In October last year, the richest nation on earth was dumped out of World Cup qualifying by a country of just over a million people and better known for producing cricketers. A year and a month after their traumatic defeat to Trinidad and Tobago, the USA arrive at Wembley in the mood for renewal, but still with more questions than answers.
On the face of things, it’s legitimate to wonder what has really changed in these 13 months. They’ve not played a competitive game in that time. Their world ranking (currently 23) has barely shifted. They still don’t have a head coach, a full-time captain or a real identity. They’ve carved out the odd decent friendly result, a 1-1 draw against future world champions France in June, a 1-0 win over an under-strength Mexico in September. But nothing in keeping with the remarkable feast of bloodletting and introspection provoked by the USA’s failure to qualify for a World Cup for the first time since 1986.
Most of the significant changes have taken place under the bonnet. The president of US Soccer, Sunil Gulati, left in December after 12 years in the job. One of the first moves made by his replacement Carlos Cordeiro was to install a general manager with the responsibility for “style of play”, “team tactical principles” and ensuring continuity between the grassroots, age-group levels and the senior team.
The eventual choice was Earnie Stewart, a 101-cap veteran midfielder and a former sporting director of AZ Alkmaar. The son of a US airman, Stewart enthuses about the use of data and talks about remaking the culture of American soccer. He has already insisted that the next coach must speak English and speaks of the team taking pride in the flag.
“We believe in the United States,” he said. “We’re a country that is aggressive, in the right sense of the word. We’re a little bit in your face.”
For followers of English football, all this may sound a touch familiar. After all, it’s barely two years since the England team underwent its own calvary, against Iceland in Nice. Ever since then, Gareth Southgate’s revolution has been built on many of same foundation stones - a purge of veterans, a relentless focus on youth, a defined style of play, a clear pathway from the junior teams to senior level - that the United States are now trying to emulate.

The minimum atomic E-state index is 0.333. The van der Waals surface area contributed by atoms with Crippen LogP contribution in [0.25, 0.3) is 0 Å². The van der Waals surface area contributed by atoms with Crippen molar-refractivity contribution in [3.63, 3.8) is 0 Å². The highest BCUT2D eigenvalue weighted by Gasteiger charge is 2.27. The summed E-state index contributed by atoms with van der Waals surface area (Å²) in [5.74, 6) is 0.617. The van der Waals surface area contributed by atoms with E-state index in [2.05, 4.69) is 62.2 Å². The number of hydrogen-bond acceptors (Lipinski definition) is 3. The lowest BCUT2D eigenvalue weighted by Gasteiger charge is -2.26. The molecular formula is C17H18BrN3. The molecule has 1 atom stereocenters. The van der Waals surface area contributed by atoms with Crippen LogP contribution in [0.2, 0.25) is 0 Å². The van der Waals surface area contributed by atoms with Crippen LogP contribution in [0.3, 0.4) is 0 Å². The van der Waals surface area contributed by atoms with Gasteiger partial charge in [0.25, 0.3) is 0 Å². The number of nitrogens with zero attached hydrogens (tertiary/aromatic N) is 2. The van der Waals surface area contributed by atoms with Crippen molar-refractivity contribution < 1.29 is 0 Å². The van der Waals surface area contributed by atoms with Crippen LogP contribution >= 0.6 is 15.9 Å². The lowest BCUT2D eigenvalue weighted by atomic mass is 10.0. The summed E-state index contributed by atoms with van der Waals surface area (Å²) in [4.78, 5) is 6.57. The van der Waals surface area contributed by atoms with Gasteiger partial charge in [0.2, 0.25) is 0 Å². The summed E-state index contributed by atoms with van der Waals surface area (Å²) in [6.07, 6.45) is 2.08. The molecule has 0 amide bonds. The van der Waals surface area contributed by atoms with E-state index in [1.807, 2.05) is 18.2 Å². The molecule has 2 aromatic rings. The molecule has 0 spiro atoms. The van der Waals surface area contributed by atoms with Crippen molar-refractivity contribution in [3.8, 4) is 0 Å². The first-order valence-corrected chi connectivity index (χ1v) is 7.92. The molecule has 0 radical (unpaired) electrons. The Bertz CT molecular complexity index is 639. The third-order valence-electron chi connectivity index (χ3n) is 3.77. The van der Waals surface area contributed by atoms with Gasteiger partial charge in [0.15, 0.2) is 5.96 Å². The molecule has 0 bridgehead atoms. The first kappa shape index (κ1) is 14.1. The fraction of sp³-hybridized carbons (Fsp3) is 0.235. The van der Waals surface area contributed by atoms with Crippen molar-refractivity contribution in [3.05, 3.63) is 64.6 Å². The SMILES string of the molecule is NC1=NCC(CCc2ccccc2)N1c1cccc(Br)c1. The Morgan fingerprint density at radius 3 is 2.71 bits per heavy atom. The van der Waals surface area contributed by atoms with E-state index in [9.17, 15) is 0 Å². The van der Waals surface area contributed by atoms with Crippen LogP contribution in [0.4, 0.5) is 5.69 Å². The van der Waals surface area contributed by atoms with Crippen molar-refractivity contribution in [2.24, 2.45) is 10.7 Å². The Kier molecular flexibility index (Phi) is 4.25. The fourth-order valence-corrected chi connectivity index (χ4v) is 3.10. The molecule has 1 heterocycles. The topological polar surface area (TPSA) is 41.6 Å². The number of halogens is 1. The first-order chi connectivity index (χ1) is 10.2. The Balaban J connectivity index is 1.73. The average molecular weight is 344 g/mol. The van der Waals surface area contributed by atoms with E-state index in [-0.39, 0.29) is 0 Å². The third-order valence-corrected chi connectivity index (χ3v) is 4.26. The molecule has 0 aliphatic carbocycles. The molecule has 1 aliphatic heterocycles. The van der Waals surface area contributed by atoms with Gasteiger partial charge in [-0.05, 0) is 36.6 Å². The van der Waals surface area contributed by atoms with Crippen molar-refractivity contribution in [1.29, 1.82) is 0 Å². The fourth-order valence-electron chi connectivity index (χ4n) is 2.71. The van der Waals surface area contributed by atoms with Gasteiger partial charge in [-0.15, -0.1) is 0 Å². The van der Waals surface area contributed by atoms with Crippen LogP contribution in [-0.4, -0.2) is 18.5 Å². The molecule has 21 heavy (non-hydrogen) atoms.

Stewart’s talk of “culture” could have been culled straight from the England DNA playbook. The bonfire of the veterans has been ruthless: gone are the likes of Jozy Altidore, Tim Howard, Tim Ream, Geoff Cameron, Clint Dempsey and DaMarcus Beasley - an entire generation simply swept out of the door. What’s left is a squad with an average age of just 23 and no outfield player over 30, drawn largely from the European leagues rather than Major League Soccer.
Already there’s a sense that the US are looking ahead not simply to the next World Cup but perhaps even the one after that, when the USA will co-host the 2026 tournament with Mexico and Canada, and by which time many of today’s emerging starlets should be just about at their peak.
Perhaps the brightest signs of hope lie in midfield, where the brilliant 20-year-old midfielder Christian Pulisic will have to shoulder the creative burden of a team that will not see much of the ball against the best teams. Alongside him, the strongly-rated Weston McKennie of Schalke and Tyler Adams of New York Red Bulls are just 20 and 19 respectively. Up front, there are high hopes for the Werder Bremen teenager Josh Sargent.
It feels like a more representative team too, a fairer reflection of the country’s polyglot, multicultural heritage. Dual nationals like Kenny Saief and Romain Gall abound. The Atlanta midfielder Darlington Nagbe - absent for the England game through injury - is a Liberian refugee who moved to the country as a child. PSG’s Timothy Weah, the son of George, is another notable player of Liberian heritage. In a country seemingly more deeply divided than ever along racial and cultural lines, these minor symbolisms feel especially powerful.
All very fine, but can they play? The evidence, to date, remains sketchy: a lack of elite experience reigns with many players on the fringes at big clubs rather than playing regularly at smaller ones. And many of the endemic problems in the US game - the whiteness of its grassroots, the lack of quality coaching, the failure to grow the game beyond its affluent suburban base - won’t be solved overnight. But in the capricious world of international football, a few fearless kids and some well-rehearsed set-piece routines can get you a lot further than you might think. Just ask England.
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